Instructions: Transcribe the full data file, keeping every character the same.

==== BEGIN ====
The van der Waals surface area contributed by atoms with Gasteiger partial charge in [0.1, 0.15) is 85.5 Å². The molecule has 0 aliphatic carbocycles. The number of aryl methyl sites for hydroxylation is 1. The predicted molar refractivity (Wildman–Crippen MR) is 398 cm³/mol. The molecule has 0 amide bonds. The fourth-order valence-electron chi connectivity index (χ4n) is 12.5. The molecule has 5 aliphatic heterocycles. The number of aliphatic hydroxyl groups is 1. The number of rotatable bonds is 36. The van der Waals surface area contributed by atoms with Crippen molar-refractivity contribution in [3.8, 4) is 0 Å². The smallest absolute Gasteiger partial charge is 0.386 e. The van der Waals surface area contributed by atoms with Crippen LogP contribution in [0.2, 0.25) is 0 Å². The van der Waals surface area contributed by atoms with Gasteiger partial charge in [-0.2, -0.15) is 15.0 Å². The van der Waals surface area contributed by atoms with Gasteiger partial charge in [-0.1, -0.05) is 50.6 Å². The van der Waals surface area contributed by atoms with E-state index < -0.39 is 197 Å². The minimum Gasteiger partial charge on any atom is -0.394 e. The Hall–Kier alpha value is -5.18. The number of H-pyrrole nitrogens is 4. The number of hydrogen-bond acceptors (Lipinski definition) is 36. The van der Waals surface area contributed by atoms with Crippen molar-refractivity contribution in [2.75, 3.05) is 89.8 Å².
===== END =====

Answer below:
The van der Waals surface area contributed by atoms with Gasteiger partial charge in [0.1, 0.15) is 85.5 Å². The molecule has 0 aliphatic carbocycles. The number of aryl methyl sites for hydroxylation is 1. The predicted molar refractivity (Wildman–Crippen MR) is 398 cm³/mol. The molecule has 0 amide bonds. The fourth-order valence-electron chi connectivity index (χ4n) is 12.5. The molecule has 5 aliphatic heterocycles. The number of aliphatic hydroxyl groups is 1. The number of rotatable bonds is 36. The van der Waals surface area contributed by atoms with Crippen molar-refractivity contribution in [3.8, 4) is 0 Å². The smallest absolute Gasteiger partial charge is 0.386 e. The van der Waals surface area contributed by atoms with Crippen LogP contribution in [0.2, 0.25) is 0 Å². The van der Waals surface area contributed by atoms with Gasteiger partial charge in [-0.2, -0.15) is 15.0 Å². The van der Waals surface area contributed by atoms with Gasteiger partial charge in [-0.1, -0.05) is 50.6 Å². The van der Waals surface area contributed by atoms with E-state index < -0.39 is 197 Å². The minimum Gasteiger partial charge on any atom is -0.394 e. The Hall–Kier alpha value is -5.18. The number of H-pyrrole nitrogens is 4. The number of hydrogen-bond acceptors (Lipinski definition) is 36. The van der Waals surface area contributed by atoms with Crippen molar-refractivity contribution in [2.75, 3.05) is 89.8 Å².